When Struggle Becomes…..Gratitude by Rev. Georgia Carney

A package arrived in the mail from a close friend maybe a year ago, though it may be more like 2 years, and I was excited to open it. There was a card in it and some goodies and under all of that was a yellow bag with something soft in it. Hmmmm….whatever could it be? I carefully opened the bag, and wherever you were at that moment, you probably heard the psychic scream! Inside was a lace stole I had knit for my friend when she received her MSW several years before. The yarn is Elsebeth Lavold silky wool and each end of this stole is weighted with knitted-in gold glass leaves. It has an earthy but soft quality that suits this friend well, and in wearing and enjoying it, the stole had suffered an accident. It looked to me like it had simply caught on something and torn, and my friend was quite certain that I could restore it to its original state. Feeling more than a little dazed I packed it back into its “Partners in Caring” bag and prayed for a miracle.

A few days later I searched my studio but could not remember the name of the pattern or where or even if I still had it. I would look at the bag every few days and somehow it got slowly moved away from my worktable and onto a shelf. I had to acknowledge a few hard truths about my knitting self: I am a bit of a perfectionist, I don’t like to ask for help, and I am not good at reverse engineering. I really needed the pattern to preserve as much of the length of the stole as possible. I told my friend I was thinking about how to fix it and mostly tried not to think about it at all. I wasn’t giving up, but I had no idea how to move forward. Time passed and I would have the occasional guilt trip and avoided calling my friend.

Two weeks ago, my husband Mark asked if I could move a couple of bookcases. This meant clearing all of the shelves and sifting through books and papers and deciding what to keep. In the sorting, I suddenly held the pattern leaflet I needed in my hand. Hallelujah! Snoopy Dance! I could move forward now with the information I needed in hand. Grace had been there all along waiting for me to put in the work? Stumble across it? Mostly to just be so grateful in that moment?  In my Lenten journaling, I have discovered a pattern in my life of struggle becoming gratitude, not immediately but over time. Sometimes I do just have to pack things away and wait in faith.

Pattern rows 7-10 of #56 From the Japanese Stitch Bible plus 4 rows of Seed sttich.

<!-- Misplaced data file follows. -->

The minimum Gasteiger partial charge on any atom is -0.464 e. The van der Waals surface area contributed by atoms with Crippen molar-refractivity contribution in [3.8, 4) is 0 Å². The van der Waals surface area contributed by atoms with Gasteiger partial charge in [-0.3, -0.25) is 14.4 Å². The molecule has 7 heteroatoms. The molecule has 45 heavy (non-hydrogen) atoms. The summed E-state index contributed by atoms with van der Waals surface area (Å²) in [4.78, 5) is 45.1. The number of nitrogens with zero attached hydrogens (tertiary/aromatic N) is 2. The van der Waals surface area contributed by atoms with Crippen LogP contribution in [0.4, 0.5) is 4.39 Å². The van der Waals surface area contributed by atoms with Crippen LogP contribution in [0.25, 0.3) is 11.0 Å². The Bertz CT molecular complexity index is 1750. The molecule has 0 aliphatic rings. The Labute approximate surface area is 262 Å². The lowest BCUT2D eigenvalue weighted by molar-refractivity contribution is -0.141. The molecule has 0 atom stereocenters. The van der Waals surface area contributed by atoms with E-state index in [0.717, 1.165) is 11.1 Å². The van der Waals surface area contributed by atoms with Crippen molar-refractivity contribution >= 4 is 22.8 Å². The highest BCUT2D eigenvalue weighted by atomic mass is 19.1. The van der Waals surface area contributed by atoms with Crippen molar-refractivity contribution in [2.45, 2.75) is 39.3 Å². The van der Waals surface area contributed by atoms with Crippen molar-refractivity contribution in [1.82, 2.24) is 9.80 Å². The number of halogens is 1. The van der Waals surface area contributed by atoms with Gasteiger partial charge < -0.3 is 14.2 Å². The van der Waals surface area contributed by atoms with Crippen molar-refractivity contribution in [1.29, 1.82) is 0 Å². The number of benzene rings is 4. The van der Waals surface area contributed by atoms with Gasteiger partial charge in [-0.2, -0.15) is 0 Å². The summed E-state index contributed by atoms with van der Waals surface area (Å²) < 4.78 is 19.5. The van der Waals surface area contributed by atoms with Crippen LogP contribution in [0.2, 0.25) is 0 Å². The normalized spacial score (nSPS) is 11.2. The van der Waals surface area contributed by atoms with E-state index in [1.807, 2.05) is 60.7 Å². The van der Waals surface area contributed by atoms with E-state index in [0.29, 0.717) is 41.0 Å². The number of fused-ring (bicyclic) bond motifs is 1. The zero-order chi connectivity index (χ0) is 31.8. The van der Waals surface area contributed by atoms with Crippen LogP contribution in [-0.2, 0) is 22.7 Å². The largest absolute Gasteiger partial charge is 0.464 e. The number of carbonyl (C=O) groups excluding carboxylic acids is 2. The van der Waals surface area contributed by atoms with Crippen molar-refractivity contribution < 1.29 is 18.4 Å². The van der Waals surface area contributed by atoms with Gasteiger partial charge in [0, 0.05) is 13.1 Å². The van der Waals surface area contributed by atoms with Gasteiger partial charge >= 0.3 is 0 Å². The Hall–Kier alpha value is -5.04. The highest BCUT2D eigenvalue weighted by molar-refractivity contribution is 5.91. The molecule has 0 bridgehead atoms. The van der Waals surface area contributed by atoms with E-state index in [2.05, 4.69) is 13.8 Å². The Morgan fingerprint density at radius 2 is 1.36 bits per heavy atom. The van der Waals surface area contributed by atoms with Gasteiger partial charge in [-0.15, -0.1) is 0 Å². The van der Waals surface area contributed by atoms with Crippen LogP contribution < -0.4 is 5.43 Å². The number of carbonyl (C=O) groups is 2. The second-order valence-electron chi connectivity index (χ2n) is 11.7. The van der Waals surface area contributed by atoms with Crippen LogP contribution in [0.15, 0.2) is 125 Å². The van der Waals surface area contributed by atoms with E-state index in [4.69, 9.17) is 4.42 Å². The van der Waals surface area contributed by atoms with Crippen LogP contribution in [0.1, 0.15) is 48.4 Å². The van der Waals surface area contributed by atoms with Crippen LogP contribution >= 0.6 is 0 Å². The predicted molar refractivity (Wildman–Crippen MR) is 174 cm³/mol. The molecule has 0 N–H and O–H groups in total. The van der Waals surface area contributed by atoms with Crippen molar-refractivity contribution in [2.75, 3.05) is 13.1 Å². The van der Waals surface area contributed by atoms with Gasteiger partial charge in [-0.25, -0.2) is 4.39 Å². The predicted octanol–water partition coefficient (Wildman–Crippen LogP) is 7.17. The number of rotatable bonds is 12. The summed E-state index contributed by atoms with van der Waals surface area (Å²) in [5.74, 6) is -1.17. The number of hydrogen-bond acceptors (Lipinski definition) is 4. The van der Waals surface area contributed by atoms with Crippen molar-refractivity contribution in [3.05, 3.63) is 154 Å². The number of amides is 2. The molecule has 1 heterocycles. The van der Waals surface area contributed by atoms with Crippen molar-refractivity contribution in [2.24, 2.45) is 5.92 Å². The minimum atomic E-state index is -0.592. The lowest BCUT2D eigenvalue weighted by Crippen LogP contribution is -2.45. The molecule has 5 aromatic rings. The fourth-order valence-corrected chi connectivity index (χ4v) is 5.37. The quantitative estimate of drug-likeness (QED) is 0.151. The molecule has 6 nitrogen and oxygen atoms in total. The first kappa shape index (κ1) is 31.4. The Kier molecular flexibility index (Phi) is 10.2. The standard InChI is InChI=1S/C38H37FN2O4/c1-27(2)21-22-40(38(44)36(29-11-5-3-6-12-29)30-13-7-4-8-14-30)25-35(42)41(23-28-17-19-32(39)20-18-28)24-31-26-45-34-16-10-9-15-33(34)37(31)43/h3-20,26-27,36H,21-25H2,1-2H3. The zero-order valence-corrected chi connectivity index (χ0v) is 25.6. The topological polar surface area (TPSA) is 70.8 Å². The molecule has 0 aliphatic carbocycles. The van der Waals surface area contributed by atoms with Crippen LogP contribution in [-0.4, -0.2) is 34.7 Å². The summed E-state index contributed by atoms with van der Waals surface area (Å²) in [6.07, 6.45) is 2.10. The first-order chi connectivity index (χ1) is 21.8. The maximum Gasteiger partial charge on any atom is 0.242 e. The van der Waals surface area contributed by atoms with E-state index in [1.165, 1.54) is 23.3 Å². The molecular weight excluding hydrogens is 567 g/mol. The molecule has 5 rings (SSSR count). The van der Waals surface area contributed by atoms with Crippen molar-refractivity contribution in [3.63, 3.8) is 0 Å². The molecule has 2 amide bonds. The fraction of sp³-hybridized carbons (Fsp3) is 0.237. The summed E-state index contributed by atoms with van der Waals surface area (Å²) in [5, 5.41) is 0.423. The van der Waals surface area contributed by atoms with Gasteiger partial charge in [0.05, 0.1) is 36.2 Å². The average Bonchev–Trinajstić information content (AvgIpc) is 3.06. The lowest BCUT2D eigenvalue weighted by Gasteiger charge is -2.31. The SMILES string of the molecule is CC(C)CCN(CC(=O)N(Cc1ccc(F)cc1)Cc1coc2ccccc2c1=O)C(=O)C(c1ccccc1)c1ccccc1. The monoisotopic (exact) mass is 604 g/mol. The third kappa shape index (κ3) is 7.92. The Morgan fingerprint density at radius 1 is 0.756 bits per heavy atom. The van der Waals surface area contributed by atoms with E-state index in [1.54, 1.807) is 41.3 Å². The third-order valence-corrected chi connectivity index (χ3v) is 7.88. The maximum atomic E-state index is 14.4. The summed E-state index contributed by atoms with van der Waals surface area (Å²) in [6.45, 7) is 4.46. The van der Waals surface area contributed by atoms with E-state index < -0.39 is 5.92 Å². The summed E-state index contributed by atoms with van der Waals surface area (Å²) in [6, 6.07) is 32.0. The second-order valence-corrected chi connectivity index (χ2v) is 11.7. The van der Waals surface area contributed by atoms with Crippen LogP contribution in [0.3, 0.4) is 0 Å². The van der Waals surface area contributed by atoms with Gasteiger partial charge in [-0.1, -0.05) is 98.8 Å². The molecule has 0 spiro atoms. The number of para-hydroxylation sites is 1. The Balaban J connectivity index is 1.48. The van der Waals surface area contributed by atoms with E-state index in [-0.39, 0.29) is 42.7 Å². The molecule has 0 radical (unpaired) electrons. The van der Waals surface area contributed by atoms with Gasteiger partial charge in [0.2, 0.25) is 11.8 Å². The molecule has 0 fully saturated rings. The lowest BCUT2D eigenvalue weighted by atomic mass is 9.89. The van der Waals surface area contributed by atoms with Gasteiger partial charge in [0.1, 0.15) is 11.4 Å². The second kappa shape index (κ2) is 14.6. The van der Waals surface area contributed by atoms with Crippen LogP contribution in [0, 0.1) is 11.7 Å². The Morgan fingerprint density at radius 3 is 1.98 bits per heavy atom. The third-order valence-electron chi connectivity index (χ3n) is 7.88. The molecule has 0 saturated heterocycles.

Time – The Most Precious Gift by Rev. Karulynn Koelliker

We do not know how much time we have.  It is a precious commodity and a most generous gift when we choose to “give it away”.  This realization struck me about 20 years ago.  Each year we are asked to ponder our resources and give sacrificially.  Instead of dollars what I was able to give was time, my most precious resource.  Until this realization, I never equated the time I spent on Altar Guild duties, cooking for Lenten Suppers, serving in the soup kitchen or knitting prayer shawls or ‘scrubbies’ as a sacrifice and I still don’t.  In indirect ways, I received more than I ever gave.  I find this to be true with any of the hand made items that I gift, a photograph, a plant, a meal, a ride, a quilt or a ‘scrubby’.  What the recipient does not know is they are filled with prayer.

Water has always been a very relaxing, comforting place for me.  I float easily and have to be careful that I don’t lull myself to sleep.  When floating is not possible, a nice warm comforting shower can provide the same calm feeling.  So imaging having your hands in dishwater or in a nice warm shower and washing with a ‘scrubbie’.  This cloth was created with the mantra peace, comfort, love, health, strength, grace.  The prayers that were prayed while making it will stay in reserve with that ‘scrubbie’ until those prayers are needed. The recipient will not know where the answer to their need came from but it is there for them when they ask.  All they have to do is ask.  What a priceless gift to be able to give and give in ‘secret’ as we were called to do. 

People have asked if they can buy the ‘scrubbies’.  My reply is that they were made from my heart and my heart does not take money.  I will gladly give them some and if they want a set number or they can buy the yarn.  If they are so inclined they can make a donation to their favorite charity or whatever they are called to do.  If a check comes to me it goes into the discretionary account for those in need. I learned many years ago that a gift needs to not have strings or expectations attached to it.  I created it out of love and the love stays with the creation to be used when needed.  We all need the love and prayers of others to make us whole.

During this trying time, let us continue giving our time in whatever way with prayer and hopes of a brighter tomorrow as we all grow in love.

BIO The Rev. Karulynn Koelliker

I am a Deacon in the Episcopal Church serving at Emmanuel Greenwood in the Diocese of Virginia.  I have been ordained for 9 years.  I lived most of my adult life along the coast of Georgia.  I returned to my roots in Virginia 3 years ago.  All is new and in many ways exciting while being challenging.  My needlework journey had provided many opportunities to grow and create, vestments and paraments for churches where I worshipped, my own stoles that are quilted and appliquéd, and making many prayer shawls to name a few.  The meanings or feelings associated with colors cross mediums and add special significance to the things that I create.  Doing what I love and doing it with prayer adds a wonderful dimension to the finished offering. 

Project Update: Rows 27-28, 1-6 of Pattern 56 of the Japanese Stitch Bible

The Forgiveness of Scrubbies

By The Rev. Karulynn Koelliker